Hydrogen, promoted by many in both government and industry as a game-changing fuel source to mitigate greenhouse gas emissions, is taking center stage in 2023. A once nascent hydrogen industry is beginning to emerge following a substantial amount of funding and recent tax incentives introduced by the federal government. Although many have signaled their support for a robust hydrogen industry, a crucial question must be answered; can we safely transport hydrogen in pipeline infrastructure?
To further investigate this topic, Pipeline Safety Trust commissioned independent pipeline expert Richard Kuprewicz from Accufacts Inc. to prepare a report on the safety of transporting hydrogen through gas pipelines. The report provides suggestions for DOT’s Pipeline and Hazardous Materials Safety Administration (PHMSA), state pipeline regulators and the nation’s many gas utilities on how to address hydrogen pipeline regulations and rulemaking in a way that ensures public safety.
Hydrogen’s unique physical properties make its movement, whether via gas transmission or gas distribution pipeline or whether transported as pure hydrogen or blended with natural gas, substantially more dangerous than conventional methane (natural gas) pipelines.
Let’s look at Hydrogen’s unique properties which can lead to potentially-disastrous pipeline incidents.
- Hydrogen is much more prone to explode than methane and hydrogen explosions are larger and burn hotter than methane.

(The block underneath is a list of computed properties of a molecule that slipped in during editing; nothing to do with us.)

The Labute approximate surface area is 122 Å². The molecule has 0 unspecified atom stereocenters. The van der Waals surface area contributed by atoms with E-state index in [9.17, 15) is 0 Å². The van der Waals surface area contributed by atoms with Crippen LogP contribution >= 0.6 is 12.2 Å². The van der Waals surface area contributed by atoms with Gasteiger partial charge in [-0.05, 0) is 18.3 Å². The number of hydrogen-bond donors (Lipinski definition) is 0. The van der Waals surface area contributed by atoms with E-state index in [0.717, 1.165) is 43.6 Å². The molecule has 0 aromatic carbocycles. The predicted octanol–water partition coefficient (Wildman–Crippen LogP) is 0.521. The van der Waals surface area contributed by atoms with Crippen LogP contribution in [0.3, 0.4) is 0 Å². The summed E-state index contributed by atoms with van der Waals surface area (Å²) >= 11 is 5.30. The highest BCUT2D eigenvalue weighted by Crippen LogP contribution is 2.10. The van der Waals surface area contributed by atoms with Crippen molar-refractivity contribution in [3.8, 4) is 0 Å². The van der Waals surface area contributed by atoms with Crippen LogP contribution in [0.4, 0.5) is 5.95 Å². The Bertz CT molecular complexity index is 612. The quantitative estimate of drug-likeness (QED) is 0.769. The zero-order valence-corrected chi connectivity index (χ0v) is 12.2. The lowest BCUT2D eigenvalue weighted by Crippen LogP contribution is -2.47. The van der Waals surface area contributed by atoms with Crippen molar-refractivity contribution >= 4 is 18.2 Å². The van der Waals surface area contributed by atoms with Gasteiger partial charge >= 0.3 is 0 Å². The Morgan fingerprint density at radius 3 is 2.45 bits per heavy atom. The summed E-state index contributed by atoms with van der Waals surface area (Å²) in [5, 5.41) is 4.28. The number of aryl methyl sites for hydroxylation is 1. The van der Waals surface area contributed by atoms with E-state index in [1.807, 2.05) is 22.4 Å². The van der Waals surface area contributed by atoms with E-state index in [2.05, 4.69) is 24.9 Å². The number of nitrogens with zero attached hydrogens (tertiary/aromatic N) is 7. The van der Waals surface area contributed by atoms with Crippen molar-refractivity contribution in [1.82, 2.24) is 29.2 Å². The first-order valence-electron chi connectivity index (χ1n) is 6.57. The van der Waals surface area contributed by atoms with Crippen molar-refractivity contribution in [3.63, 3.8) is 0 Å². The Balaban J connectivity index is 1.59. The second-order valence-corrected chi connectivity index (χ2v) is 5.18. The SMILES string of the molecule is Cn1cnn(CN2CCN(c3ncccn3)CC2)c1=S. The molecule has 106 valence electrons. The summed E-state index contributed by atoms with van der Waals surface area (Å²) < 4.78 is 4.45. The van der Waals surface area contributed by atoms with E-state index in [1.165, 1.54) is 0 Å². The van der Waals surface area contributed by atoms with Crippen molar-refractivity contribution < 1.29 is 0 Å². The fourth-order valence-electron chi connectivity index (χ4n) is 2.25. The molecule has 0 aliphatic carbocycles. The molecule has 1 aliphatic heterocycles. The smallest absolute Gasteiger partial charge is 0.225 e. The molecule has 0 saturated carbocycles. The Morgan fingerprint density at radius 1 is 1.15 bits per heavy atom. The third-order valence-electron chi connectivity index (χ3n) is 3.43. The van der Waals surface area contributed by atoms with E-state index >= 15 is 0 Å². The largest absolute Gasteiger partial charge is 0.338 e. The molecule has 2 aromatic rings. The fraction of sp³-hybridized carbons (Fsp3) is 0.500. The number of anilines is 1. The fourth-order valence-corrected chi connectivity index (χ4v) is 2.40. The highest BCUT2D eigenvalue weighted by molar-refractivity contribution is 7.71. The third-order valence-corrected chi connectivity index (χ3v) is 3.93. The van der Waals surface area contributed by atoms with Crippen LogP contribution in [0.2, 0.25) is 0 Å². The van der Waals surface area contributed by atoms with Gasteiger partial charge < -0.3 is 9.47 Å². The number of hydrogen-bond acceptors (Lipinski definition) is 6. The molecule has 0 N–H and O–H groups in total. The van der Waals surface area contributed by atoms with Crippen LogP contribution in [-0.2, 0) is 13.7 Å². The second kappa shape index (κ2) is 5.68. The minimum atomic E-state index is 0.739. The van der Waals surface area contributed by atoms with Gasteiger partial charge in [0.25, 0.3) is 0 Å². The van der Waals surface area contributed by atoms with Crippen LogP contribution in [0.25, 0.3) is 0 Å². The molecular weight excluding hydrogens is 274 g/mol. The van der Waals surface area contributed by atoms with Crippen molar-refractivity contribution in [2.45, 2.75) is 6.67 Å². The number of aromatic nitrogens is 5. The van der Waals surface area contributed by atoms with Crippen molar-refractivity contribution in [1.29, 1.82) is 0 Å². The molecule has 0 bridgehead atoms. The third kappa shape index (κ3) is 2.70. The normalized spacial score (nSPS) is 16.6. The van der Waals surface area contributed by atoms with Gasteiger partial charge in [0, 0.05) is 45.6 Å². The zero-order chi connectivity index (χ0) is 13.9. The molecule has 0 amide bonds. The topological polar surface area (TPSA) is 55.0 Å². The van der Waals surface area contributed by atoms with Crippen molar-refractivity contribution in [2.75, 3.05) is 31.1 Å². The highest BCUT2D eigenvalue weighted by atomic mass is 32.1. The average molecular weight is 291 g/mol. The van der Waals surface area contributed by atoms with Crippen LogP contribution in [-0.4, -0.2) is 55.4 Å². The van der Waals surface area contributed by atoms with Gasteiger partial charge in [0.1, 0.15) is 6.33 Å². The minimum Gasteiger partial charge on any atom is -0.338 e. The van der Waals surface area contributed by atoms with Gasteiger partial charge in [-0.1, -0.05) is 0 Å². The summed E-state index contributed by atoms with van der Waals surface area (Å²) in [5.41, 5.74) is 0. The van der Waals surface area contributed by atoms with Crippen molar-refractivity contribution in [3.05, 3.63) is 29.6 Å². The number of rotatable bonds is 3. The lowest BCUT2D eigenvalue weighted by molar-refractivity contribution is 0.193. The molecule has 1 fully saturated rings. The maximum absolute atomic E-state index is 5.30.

- Hydrogen’s energy density by volume is much lower than methane, which means that a larger volume of gas must be delivered to achieve the same energy output, if hydrogen is blended into natural gas. For instance, blending 20% green hydrogen into natural gas pipelines would only reduce GHG emissions by less than 7% (accounting for hydrogen and methane leaks would GHG further diminish climate benefits).
- Hydrogen can leak as fast or faster than methane leading to increased hydrogen emissions into the atmosphere, as well as migration and accumulation in confined places where the risk of explosion is increased. Hydrogen is also an indirect greenhouse gas with more than 30 times the warming potential of CO2 in its first 20 years. Therefore, leaking hydrogen is both a threat to public safety and climate objectives.
- Many pipeline materials, such as certain steel and polyethylene, are inappropriate for transporting hydrogen due to issues such as embrittlement and cracking. Introduction of hydrogen in existing natural gas pipelines would cause such systems to fail at higher rates unless operators conducted extensive system upgrades
Currently, there remain too many knowledge gaps when it comes to safely moving hydrogen through pipelines. We call for each knowledge gap identified in our report to be addressed before a hydrogen economy is actively pursued. We need to ensure that projects involving hydrogen pipelines don’t increase risk to our communities or the effects of greenhouse gas emissions.
Policymakers need to be diligent and cautious when considering projects that involve moving hydrogen via pipelines. Our decisionmakers must ensure hydrogen pipelines will be a sufficient distance from people and communities, the integrity of the pipelines will not be compromised by the presence of hydrogen, and that the project will indeed reduce greenhouse gas emissions.
Find our press release here.
Find our summary for policymakers here.
View the whole report here.